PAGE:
Measurement of endothelial function by brachial artery flow-mediated vasodilation

  • Robert A Vogel
    Address for reprints: Robert A. Vogel, MD, Division of Cardiology, Room S3B06, University of Maryland Hospital, 22 South Greene Street, Baltimore, Maryland 21201
    Division of Cardiology, Department of Medicine, University of Maryland School of Medicine, Baltimore, Maryland, USA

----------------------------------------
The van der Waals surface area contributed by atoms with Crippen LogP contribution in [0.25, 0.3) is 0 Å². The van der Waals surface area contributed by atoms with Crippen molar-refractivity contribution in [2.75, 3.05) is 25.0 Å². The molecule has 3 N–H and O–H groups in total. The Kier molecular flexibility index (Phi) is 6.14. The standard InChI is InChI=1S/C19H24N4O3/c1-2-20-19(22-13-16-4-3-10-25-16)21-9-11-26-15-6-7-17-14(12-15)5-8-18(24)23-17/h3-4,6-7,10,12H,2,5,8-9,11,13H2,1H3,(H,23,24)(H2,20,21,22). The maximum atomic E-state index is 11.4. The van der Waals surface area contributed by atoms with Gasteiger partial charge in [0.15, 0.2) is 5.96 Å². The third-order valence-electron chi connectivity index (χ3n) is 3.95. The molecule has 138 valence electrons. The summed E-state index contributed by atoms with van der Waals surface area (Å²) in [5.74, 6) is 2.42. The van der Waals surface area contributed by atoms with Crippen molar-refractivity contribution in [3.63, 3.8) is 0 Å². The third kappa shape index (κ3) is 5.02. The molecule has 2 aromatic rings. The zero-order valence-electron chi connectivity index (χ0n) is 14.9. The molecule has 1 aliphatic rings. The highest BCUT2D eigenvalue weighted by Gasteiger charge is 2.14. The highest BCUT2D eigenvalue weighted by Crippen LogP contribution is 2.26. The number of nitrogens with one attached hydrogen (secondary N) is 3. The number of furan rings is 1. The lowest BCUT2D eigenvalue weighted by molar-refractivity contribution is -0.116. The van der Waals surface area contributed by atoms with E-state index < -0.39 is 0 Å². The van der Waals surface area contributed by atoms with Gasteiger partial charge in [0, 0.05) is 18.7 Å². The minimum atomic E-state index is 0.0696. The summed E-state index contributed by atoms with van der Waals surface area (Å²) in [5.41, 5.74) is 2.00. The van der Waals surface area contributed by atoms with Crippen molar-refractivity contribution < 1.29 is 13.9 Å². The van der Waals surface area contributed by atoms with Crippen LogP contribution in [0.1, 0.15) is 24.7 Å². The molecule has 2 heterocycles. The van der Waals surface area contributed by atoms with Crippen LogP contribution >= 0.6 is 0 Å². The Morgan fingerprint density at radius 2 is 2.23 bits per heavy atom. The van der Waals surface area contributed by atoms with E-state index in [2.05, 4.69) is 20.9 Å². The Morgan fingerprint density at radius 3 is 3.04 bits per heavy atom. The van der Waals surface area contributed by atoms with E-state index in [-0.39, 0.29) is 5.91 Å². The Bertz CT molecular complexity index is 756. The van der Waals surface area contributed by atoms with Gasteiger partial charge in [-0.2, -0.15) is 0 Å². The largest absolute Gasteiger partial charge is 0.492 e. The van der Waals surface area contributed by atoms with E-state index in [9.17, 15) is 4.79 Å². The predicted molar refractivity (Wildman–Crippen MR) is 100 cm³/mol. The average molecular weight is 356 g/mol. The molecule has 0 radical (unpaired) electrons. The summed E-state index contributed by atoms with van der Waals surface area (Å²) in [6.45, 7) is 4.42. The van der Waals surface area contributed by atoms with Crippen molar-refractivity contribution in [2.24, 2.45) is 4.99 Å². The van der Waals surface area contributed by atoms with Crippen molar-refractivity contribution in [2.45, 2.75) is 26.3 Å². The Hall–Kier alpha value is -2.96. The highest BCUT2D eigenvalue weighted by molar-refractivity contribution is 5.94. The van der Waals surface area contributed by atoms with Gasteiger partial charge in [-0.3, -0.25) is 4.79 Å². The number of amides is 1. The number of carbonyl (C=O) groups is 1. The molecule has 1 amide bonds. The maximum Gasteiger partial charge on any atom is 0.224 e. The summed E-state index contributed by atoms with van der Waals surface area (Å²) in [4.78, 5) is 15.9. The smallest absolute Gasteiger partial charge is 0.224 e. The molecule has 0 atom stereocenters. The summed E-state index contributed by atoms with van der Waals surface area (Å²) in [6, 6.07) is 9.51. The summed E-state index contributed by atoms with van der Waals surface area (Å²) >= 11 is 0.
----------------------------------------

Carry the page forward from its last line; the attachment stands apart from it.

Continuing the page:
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      In response to physical and chemical stimuli, the endothelium regulates vascular tone through the release of vasodilators, such as nitric oxide, and vasoconstrictors, such as endothelin. Increased blood flow is an important stimulus for endothelium-mediated vasodilation (flow-mediated vasodilation). Brachial artery flow-mediated vasodilation can be assessed using high-frequency ultrasound assessment of changes in brachial artery diameter after a 5-minute blood pressure cuff arterial occlusion. Endothelial dysfunction is demonstrated as reduced vasodilation, which is usually associated with the presence of coronary risk factors. Brachial artery flow-mediated vasodilation correlates with coronary artery flow-mediated vasodilation. Both indexes have been shown to predict long-term cardiovascular events. Whereas the clinical applicability of brachial artery flow-mediated vasodilation is unclear, it has become a frequently employed measure of endothelial function.
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